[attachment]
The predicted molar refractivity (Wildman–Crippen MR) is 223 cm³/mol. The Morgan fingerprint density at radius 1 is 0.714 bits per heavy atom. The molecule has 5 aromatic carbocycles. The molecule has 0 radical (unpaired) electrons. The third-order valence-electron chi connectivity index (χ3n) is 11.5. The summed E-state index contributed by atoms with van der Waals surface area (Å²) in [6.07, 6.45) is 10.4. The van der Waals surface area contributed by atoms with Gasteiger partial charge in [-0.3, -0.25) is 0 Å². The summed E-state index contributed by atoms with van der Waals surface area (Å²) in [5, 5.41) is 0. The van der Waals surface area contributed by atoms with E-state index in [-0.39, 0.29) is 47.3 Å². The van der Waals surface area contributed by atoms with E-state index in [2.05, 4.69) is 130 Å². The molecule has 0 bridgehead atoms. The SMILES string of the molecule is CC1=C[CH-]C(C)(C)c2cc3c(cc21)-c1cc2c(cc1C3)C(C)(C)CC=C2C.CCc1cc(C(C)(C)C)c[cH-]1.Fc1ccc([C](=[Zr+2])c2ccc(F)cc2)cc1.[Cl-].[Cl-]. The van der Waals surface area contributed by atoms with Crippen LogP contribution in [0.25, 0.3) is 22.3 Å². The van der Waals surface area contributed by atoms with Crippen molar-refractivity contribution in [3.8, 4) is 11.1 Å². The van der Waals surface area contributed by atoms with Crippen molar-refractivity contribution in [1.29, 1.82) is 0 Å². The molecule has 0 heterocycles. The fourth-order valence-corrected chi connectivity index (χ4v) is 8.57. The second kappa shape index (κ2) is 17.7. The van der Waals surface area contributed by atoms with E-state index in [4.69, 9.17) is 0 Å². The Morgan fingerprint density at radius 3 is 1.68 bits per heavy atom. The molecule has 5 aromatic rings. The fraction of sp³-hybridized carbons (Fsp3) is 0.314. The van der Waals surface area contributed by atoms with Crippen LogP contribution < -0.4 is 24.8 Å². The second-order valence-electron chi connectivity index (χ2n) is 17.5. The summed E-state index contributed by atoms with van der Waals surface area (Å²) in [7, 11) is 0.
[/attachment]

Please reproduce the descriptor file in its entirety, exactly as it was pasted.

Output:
The predicted molar refractivity (Wildman–Crippen MR) is 223 cm³/mol. The Morgan fingerprint density at radius 1 is 0.714 bits per heavy atom. The molecule has 5 aromatic carbocycles. The molecule has 0 radical (unpaired) electrons. The third-order valence-electron chi connectivity index (χ3n) is 11.5. The summed E-state index contributed by atoms with van der Waals surface area (Å²) in [6.07, 6.45) is 10.4. The van der Waals surface area contributed by atoms with Gasteiger partial charge in [-0.3, -0.25) is 0 Å². The summed E-state index contributed by atoms with van der Waals surface area (Å²) in [5, 5.41) is 0. The van der Waals surface area contributed by atoms with E-state index in [-0.39, 0.29) is 47.3 Å². The van der Waals surface area contributed by atoms with E-state index in [2.05, 4.69) is 130 Å². The molecule has 0 bridgehead atoms. The SMILES string of the molecule is CC1=C[CH-]C(C)(C)c2cc3c(cc21)-c1cc2c(cc1C3)C(C)(C)CC=C2C.CCc1cc(C(C)(C)C)c[cH-]1.Fc1ccc([C](=[Zr+2])c2ccc(F)cc2)cc1.[Cl-].[Cl-]. The van der Waals surface area contributed by atoms with Crippen LogP contribution in [0.25, 0.3) is 22.3 Å². The van der Waals surface area contributed by atoms with Crippen molar-refractivity contribution in [3.8, 4) is 11.1 Å². The van der Waals surface area contributed by atoms with Crippen molar-refractivity contribution in [1.29, 1.82) is 0 Å². The molecule has 0 heterocycles. The fourth-order valence-corrected chi connectivity index (χ4v) is 8.57. The second kappa shape index (κ2) is 17.7. The van der Waals surface area contributed by atoms with E-state index in [4.69, 9.17) is 0 Å². The Morgan fingerprint density at radius 3 is 1.68 bits per heavy atom. The molecule has 5 aromatic rings. The fraction of sp³-hybridized carbons (Fsp3) is 0.314. The van der Waals surface area contributed by atoms with Crippen LogP contribution < -0.4 is 24.8 Å². The second-order valence-electron chi connectivity index (χ2n) is 17.5. The summed E-state index contributed by atoms with van der Waals surface area (Å²) in [7, 11) is 0.